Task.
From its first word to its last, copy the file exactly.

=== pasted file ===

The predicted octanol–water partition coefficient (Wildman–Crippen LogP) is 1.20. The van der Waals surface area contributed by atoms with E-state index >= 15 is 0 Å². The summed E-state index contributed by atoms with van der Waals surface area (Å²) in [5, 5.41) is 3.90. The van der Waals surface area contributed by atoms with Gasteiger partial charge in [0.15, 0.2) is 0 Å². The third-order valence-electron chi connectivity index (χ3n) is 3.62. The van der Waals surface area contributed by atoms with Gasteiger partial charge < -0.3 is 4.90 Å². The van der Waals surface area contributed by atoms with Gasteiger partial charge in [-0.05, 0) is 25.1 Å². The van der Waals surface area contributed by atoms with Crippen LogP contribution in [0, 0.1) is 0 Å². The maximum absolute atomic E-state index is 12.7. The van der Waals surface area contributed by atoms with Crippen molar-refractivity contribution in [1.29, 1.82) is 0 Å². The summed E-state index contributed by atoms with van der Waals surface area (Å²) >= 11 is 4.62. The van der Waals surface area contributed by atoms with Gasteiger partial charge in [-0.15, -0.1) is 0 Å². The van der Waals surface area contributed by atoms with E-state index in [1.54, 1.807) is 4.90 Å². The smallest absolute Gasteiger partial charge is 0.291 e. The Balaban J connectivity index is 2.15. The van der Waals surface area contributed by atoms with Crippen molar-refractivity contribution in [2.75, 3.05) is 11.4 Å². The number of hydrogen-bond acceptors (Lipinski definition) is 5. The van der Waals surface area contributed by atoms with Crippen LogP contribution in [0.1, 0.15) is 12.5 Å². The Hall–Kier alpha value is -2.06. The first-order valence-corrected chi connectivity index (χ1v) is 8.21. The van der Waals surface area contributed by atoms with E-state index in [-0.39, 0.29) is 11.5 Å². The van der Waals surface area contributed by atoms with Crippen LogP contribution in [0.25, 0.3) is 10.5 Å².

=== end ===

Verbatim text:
The predicted octanol–water partition coefficient (Wildman–Crippen LogP) is 1.20. The van der Waals surface area contributed by atoms with E-state index >= 15 is 0 Å². The summed E-state index contributed by atoms with van der Waals surface area (Å²) in [5, 5.41) is 3.90. The van der Waals surface area contributed by atoms with Gasteiger partial charge in [0.15, 0.2) is 0 Å². The third-order valence-electron chi connectivity index (χ3n) is 3.62. The van der Waals surface area contributed by atoms with Gasteiger partial charge < -0.3 is 4.90 Å². The van der Waals surface area contributed by atoms with Gasteiger partial charge in [-0.05, 0) is 25.1 Å². The van der Waals surface area contributed by atoms with Crippen LogP contribution in [0, 0.1) is 0 Å². The maximum absolute atomic E-state index is 12.7. The van der Waals surface area contributed by atoms with Crippen molar-refractivity contribution in [1.29, 1.82) is 0 Å². The summed E-state index contributed by atoms with van der Waals surface area (Å²) >= 11 is 4.62. The van der Waals surface area contributed by atoms with Gasteiger partial charge in [-0.15, -0.1) is 0 Å². The van der Waals surface area contributed by atoms with E-state index in [1.54, 1.807) is 4.90 Å². The smallest absolute Gasteiger partial charge is 0.291 e. The Balaban J connectivity index is 2.15. The van der Waals surface area contributed by atoms with Crippen molar-refractivity contribution in [2.75, 3.05) is 11.4 Å². The number of hydrogen-bond acceptors (Lipinski definition) is 5. The van der Waals surface area contributed by atoms with Crippen LogP contribution in [0.1, 0.15) is 12.5 Å². The Hall–Kier alpha value is -2.06. The first-order valence-corrected chi connectivity index (χ1v) is 8.21. The van der Waals surface area contributed by atoms with E-state index in [-0.39, 0.29) is 11.5 Å². The van der Waals surface area contributed by atoms with Crippen LogP contribution in [0.25, 0.3) is 10.5 Å².